There is a bit of confusion about amber. You will see a lot of terms bandied about – natural, clarified, pressed, natural and clarified, and so on. What do they mean and how do you know what you are buying?

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Natural amber bead with insect inclusion (in Navette on Ruby Lane)

Let’s start with defining what amber is. Amber is a resin which has seeped out of trees and run down the trunk. It has hardened over millions of years. As the resin has begun to harden, it has picked up dirt and plant matter from the trunk and from the wind and this debris has remained stuck in the amber. It has also attracted small insects that have been unable to extricate themselves. Natural amber usually contains small air bubbles. Most amber comes from the Baltic region, the Dominican Republic. and Mexico. It can range from being transparent to opaque and while we think of it as being a honey yellow or dark honey colour, it can be cream through to dark brown and black.

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Natural amber bead with little spider (in Navette on Ruby Lane)

Burmite is amber from Burma which was mined between 1898 to 1941. An attempt to re-start mining started in 1999. It is a red colour and is extremely rare.

Young amber, that is, resin that may only be a few 100 years old but can be up to 30,000 years old, is called copal.  It comes mainly from subtropical areas like Brazil and the Dominican Republic but also from New Zealand, Madagascar and Japan. It is also mainly a pale yellow colour although New Zealand copal or kauri is darker. Copal is softer than amber and can show white crazing.

Much of the amber for sale has been treated in some way. The main treatment is clarification to make the amber look more transparent and to reduce internal bubbles. The amber beads are placed in oil, such as canola or linseed, which is slowly heated. The oil seeps into internal fissures and bubbles. The oil is just as slowly cooled but this cooling process can lead to internal circular fractures which are called ‘sun spangles’. These look like nasturtium leaves or lily pads. So the presence of sun spangles in amber means it has been clarified. It is natural but clarified amber.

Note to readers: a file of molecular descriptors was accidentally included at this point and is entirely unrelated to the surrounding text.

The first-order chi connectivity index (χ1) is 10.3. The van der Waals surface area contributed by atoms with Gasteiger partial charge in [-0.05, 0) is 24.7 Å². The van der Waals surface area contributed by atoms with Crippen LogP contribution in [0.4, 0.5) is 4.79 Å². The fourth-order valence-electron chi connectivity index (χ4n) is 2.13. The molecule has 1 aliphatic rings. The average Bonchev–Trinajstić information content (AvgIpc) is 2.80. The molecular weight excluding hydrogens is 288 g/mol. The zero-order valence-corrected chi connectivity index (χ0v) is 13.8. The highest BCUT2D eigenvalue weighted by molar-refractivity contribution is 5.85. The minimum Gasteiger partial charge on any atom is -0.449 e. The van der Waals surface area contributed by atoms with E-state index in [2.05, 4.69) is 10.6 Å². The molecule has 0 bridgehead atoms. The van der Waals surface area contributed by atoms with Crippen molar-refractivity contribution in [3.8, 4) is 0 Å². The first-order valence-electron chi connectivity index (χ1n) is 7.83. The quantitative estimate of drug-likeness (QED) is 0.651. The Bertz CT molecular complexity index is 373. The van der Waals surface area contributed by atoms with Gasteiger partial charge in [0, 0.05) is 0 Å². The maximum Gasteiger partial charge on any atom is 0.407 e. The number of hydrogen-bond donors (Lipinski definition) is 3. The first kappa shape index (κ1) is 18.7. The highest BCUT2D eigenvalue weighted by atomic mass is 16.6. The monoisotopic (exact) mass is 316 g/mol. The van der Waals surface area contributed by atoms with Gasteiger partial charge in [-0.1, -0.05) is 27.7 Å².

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Collar of clarified amber (at Camberwell Antique Centre)

Amber can also be pressed.  One form of pressing is when small pieces of amber are heated and then pressed together to form new shapes, often beads. Another way of pressing is using amber powder and melting it, pressing it, and then extruding it.  This form of pressed amber is also called ‘ambroid’ or ‘amberoid’. A lot of antique and vintage amber bead necklaces are pressed amber as in the necklace pictured below. Another form of pressed amber is ‘polybern’ in which amber chips are mixed with synthetic polymer and dyed, then pressed.

Vintage pressed amber necklace

Amber can also be dyed, with red a popular colour.

There are a number of artificial versions of amber, with bakelite being one of the most successful versions, together with glass and plastic. Some of the glass and plastic versions may contain imitation ‘sun spangles’. as well, some of the imitation amber also contain perfect insect specimens.